H&M and Lycra have devised a new solution to help men stay cool during the hot summer months.
On Thursday, the Swedish fast-fashion brand released a new men’s collection made with Lycra’s Coolmax technology, a suite of moisture-wicking fabrics that pull sweat away from a wearer’s body, keeping them dry even in hot, humid environments.
Coolmax has been introduced into an array of key summer silhouettes and business casual styles, from T-shirts to polos, tailored joggers, jackets, trousers and denim.
According to Lycra, the technology is built into the weave of the fabric itself. Fiber cross-sections pull moisture to the surface of the fabric, while also facilitating airflow. Because the functionality is structural, rather than the result of a chemical coating or additive, the garments maintain their cooling properties after repeated washes.
“We see fabric innovation as pushing men’s wear forwards in new ways,” said Ross Lydon, head of men’s wear design at H&M. “Coolmax is our first collection that optimizes everyday clothing with high-performance materials,” he said, adding that the company will continue to explore and focus on this segment of the market in future collections.
While the pandemic may have stalled apparel sales for the spring-summer season, material manufacturers appear to be working overtime to create functional fabrics to entice shoppers.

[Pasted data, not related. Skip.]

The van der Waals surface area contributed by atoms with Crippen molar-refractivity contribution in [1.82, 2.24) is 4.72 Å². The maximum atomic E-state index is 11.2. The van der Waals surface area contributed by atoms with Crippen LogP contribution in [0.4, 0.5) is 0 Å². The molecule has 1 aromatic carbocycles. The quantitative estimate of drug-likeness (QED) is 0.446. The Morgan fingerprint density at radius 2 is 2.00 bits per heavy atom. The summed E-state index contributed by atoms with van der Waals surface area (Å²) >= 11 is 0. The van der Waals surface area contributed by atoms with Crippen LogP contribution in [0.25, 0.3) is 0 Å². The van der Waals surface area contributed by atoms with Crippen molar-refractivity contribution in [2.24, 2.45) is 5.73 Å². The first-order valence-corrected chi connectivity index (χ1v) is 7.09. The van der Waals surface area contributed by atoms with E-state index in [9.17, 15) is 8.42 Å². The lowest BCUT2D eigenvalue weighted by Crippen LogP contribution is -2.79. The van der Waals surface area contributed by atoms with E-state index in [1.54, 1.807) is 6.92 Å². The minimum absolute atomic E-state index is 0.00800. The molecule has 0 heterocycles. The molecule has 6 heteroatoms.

MintModa creative director Sharon Graubard says fabrics that facilitate comfort and peace of mind through moisture-wicking, quick-drying, and anti-microbial properties are likely to be seen more in ready-to-wear apparel as shoppers emerge from the pandemic haze. There will be a blur between lounge wear, street wear and business casual styles, she said, and many are likely to employ materials that offer benefits beyond the aesthetic.
In the meantime, shoppers confined to their home offices are gravitating toward lounge and athleisure styles made from fabrics that offer a soft hand feel and durability to withstand frequent laundry runs. Mossed synthetics like rayon and polyester lend a cozy face to fabrics that are also built to perform, as in Los Angeles activewear brand Vuori’s popular jogger.